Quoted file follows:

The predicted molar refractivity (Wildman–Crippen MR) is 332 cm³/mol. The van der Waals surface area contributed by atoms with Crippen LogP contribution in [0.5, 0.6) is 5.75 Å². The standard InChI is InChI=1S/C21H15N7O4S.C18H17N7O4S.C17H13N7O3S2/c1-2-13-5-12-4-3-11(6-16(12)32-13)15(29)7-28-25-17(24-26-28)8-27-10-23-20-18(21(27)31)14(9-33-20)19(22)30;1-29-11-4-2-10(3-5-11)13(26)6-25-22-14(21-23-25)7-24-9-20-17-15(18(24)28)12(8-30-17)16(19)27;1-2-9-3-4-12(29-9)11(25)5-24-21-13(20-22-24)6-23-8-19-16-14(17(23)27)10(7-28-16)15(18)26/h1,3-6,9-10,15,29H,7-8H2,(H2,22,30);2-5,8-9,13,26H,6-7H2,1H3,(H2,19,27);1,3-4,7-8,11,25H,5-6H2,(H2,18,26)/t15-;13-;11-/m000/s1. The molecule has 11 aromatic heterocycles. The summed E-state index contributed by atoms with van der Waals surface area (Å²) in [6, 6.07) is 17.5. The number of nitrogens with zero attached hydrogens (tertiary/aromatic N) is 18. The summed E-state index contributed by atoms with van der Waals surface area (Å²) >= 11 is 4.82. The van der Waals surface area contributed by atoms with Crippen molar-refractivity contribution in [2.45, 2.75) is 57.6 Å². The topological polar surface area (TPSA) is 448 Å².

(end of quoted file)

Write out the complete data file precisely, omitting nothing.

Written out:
The predicted molar refractivity (Wildman–Crippen MR) is 332 cm³/mol. The van der Waals surface area contributed by atoms with Crippen LogP contribution in [0.5, 0.6) is 5.75 Å². The standard InChI is InChI=1S/C21H15N7O4S.C18H17N7O4S.C17H13N7O3S2/c1-2-13-5-12-4-3-11(6-16(12)32-13)15(29)7-28-25-17(24-26-28)8-27-10-23-20-18(21(27)31)14(9-33-20)19(22)30;1-29-11-4-2-10(3-5-11)13(26)6-25-22-14(21-23-25)7-24-9-20-17-15(18(24)28)12(8-30-17)16(19)27;1-2-9-3-4-12(29-9)11(25)5-24-21-13(20-22-24)6-23-8-19-16-14(17(23)27)10(7-28-16)15(18)26/h1,3-6,9-10,15,29H,7-8H2,(H2,22,30);2-5,8-9,13,26H,6-7H2,1H3,(H2,19,27);1,3-4,7-8,11,25H,5-6H2,(H2,18,26)/t15-;13-;11-/m000/s1. The molecule has 11 aromatic heterocycles. The summed E-state index contributed by atoms with van der Waals surface area (Å²) in [6, 6.07) is 17.5. The number of nitrogens with zero attached hydrogens (tertiary/aromatic N) is 18. The summed E-state index contributed by atoms with van der Waals surface area (Å²) >= 11 is 4.82. The van der Waals surface area contributed by atoms with Crippen molar-refractivity contribution in [2.45, 2.75) is 57.6 Å². The topological polar surface area (TPSA) is 448 Å².